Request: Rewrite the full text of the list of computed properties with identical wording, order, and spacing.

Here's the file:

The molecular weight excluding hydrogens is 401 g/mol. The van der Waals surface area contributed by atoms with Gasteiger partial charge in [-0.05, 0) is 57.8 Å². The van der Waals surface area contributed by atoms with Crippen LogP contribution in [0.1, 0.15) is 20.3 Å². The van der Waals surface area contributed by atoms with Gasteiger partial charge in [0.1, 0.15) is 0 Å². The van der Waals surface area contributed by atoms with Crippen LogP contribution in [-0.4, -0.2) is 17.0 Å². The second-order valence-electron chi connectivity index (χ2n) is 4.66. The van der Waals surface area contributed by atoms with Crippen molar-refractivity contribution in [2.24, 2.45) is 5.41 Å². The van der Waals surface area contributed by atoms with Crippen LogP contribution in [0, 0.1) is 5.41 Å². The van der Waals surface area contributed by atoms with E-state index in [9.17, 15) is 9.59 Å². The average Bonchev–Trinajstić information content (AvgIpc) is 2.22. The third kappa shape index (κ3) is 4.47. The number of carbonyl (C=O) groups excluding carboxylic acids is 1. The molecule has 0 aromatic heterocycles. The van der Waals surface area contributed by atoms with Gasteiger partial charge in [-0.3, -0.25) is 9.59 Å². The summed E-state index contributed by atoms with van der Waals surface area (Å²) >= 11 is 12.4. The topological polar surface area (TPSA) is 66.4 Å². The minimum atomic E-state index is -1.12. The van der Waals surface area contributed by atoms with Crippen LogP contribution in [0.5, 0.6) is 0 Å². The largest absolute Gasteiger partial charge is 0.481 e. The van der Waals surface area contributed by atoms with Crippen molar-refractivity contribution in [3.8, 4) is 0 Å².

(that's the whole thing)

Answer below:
The molecular weight excluding hydrogens is 401 g/mol. The van der Waals surface area contributed by atoms with Gasteiger partial charge in [-0.05, 0) is 57.8 Å². The van der Waals surface area contributed by atoms with Crippen LogP contribution in [0.1, 0.15) is 20.3 Å². The van der Waals surface area contributed by atoms with Gasteiger partial charge in [0.1, 0.15) is 0 Å². The van der Waals surface area contributed by atoms with Crippen LogP contribution in [-0.4, -0.2) is 17.0 Å². The second-order valence-electron chi connectivity index (χ2n) is 4.66. The van der Waals surface area contributed by atoms with Crippen molar-refractivity contribution in [2.24, 2.45) is 5.41 Å². The van der Waals surface area contributed by atoms with Crippen LogP contribution in [0, 0.1) is 5.41 Å². The van der Waals surface area contributed by atoms with E-state index in [9.17, 15) is 9.59 Å². The average Bonchev–Trinajstić information content (AvgIpc) is 2.22. The third kappa shape index (κ3) is 4.47. The number of carbonyl (C=O) groups excluding carboxylic acids is 1. The molecule has 0 aromatic heterocycles. The van der Waals surface area contributed by atoms with Gasteiger partial charge in [-0.3, -0.25) is 9.59 Å². The summed E-state index contributed by atoms with van der Waals surface area (Å²) >= 11 is 12.4. The topological polar surface area (TPSA) is 66.4 Å². The minimum atomic E-state index is -1.12. The van der Waals surface area contributed by atoms with Crippen LogP contribution in [0.5, 0.6) is 0 Å². The largest absolute Gasteiger partial charge is 0.481 e. The van der Waals surface area contributed by atoms with Crippen molar-refractivity contribution in [3.8, 4) is 0 Å².